Why is My Dog Licking Excessively?
I answered this question recently…
Q: So, my 11 year old pup is the greatest dog on the planet. However, he has a very difficult habit. He licks the floor…. and the furniture. Not a little bit, a lot. Does anyone else have dogs that do this? He’s always done it, and it wasn’t bothering me too much. However, It seems to be getting worse. AND, when we travel to other peoples homes, they don’t really appreciate it.
Licking, especially excessive licking, is something I get asked about frequently in class and dog consultations. It’s not always as much of a problem as an indicator of one…except for the person getting licked a lot who doesn’t like it, as well as loving dog owners who care about helping their pets. There could be many reasons why your dog is doing this. It is always best to consult your veterinarian to rule out any health issues. I am a professional dog trainer, not a veterinarian and I am not giving medical advice, and I also think it’s best to work with a Positive Technique Trainer in your area who can get to know you and your dog. They will be able to see the problem first hand and work with you to help your dog.
My two cents worth about dog licking:
Licking is a comforting, repetitive action, which is natural and acts as a pacifier. It is often one of many signs related to stress, which can manifest from lack of exercise both physical and mental, or from being in a stressful or frightening situation, whether it seems that way to you or not, and stresses can be at home or away.
- It is frequently seen in dogs with separation anxiety from being left alone or apart from a specific person.
- Lip licking is a calming signal, telling other dogs they are ok, not a threat, like a sign of peace or signal to relax.
- Puppies may lick at mama’s mouth begging for food.
- Dogs lick to clean and groom, both themselves and others.
Licking can also be a sign of affection, which is often called “kissing”. There are many reasons why dogs lick, so I will include the most obvious:
- It’s just a great way to taste something.
- Licking is something to do, especially if there’s nothing else to do, like chewing, running or playing.
- Many dogs lick themselves to sleep, literally … YouTube is full of cute videos on it.
- Some dogs lick themselves until they develop a sore, or lick granuloma, and continue to lick as it festers, leading to serious medical problems.
It’s always important to look at things from the dog’s perspective, whenever possible. Dogs are dogs, they don’t think like we do, they don’t act like we do and they frequently do odd things just because… Well, because they do.
Could your dog lick the floor at home because he likes to clean up any crumbs, and possibly likes the taste of your floor cleaner (which hopefully is organic and non-toxic)? Yes, he could. My own dog gets very licky after I apply hand lotion. But my first thought about this is that it’s stress related, especially in the context of visiting a friend.
Behaviors become Habits…
Perhaps a behavior learned as a puppy has become a habit, which like chewing, gives the dog an outlet for anxiety or boredom. I don’t mean your dog is neurotic, nor do I mean to make you doubt your wonderful puppy parenting skills. Don’t go there, I am not. Remember, dogs are dogs, they are different from humans. But if your dog habitually licks the floor at home, why not do it at another place? Especially if he feels a little nervous or uncertain, returning to a familiar, comforting, repetitive pattern may be a coping mechanism.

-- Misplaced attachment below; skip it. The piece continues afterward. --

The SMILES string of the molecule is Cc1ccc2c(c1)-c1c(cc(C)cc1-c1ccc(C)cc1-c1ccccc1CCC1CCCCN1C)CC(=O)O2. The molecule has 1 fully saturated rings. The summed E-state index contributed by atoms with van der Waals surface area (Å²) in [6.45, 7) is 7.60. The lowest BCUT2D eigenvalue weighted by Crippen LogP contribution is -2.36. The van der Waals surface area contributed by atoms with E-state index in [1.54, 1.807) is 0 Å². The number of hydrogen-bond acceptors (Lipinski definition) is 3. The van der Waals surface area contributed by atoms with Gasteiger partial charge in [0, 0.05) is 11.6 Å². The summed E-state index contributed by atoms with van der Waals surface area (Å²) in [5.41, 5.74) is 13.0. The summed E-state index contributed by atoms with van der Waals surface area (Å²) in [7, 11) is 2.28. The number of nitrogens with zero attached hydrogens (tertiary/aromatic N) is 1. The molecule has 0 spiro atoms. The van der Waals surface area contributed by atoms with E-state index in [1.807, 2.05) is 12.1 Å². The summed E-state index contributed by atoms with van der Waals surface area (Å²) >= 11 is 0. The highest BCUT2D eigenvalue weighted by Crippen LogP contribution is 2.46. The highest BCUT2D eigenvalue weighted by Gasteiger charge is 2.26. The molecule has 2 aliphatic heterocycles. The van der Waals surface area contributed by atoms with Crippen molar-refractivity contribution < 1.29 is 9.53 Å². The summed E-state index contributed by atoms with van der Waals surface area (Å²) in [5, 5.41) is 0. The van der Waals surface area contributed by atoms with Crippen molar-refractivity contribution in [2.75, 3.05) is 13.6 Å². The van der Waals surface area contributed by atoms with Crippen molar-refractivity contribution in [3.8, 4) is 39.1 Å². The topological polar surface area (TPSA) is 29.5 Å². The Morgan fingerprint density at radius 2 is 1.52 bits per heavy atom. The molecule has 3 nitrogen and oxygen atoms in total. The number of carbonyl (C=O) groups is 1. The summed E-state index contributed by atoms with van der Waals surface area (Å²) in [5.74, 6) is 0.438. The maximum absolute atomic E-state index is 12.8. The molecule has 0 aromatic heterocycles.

If it were my dog…
- I would get him fitted for a ThunderShirt at your local pet store, so you can ensure a good, proper fit. You don’t want it too big or too small!
- I would also start giving him Rescue Remedy (for pets, not the humans version) which is available at most pet stores and vitamin – supplement stores. It is five flower essences, not a pharmaceutical. I give 1-2 drops in each meal, plus 1-2 drops in the water every time I fill it. It helps take the edge off, helping the dog to be more open to change. Flower essences have many beneficial properties, but I will summarize that they are often subtle, and supports the other things you are doing to help the dog.
- I would start doing some basic positive reinforcement training (I like clicker training, but don’t let the clicker be a hang up, you can do it without as well.) Do a bit of training every day; even the really simple stuff like sit, down, touch nose, touch paw, come, etc. Even if he knows the simple stuff, practice it anyway while adding new behaviors to his resume.
Training builds self confidence
Training gives the dog mental stimulation, promotes thinking and problem solving, and opens communication between you.
I would discover my dogs most beloved food (no chocolate, grapes, raisins, onions or artificial sweeteners) which may be cheese or hot dogs, and I would cut them up into tiny pieces and take them with me to my friend’s house. Use a leash to limit the dog from access to licking the floor, and spend time on the floor practicing your training tricks (sit, down, etc.) Yes, at home and at the friends or anywhere else. If your dog is on the floor, but not licking, he gets rewards for NOT licking. Give him lots of exercise and teach him enjoyable alternatives to do rather than lick. I would teach him to wait on a dog mat while chewing a bully stick or other consumable chew, such as a Kong stuffed with nut butters and a meal, a toy to play with, etc. Manage his access to the floor with a leash or gate, so he is only allowed in there when you are watching and can redirect licking to a “good” alternative and be sure to notice any time he would have been licking but does not…. Really reward that good choice!
Remember that habits are developed, they are formed over time and it’s going to take time to change the established habit as well.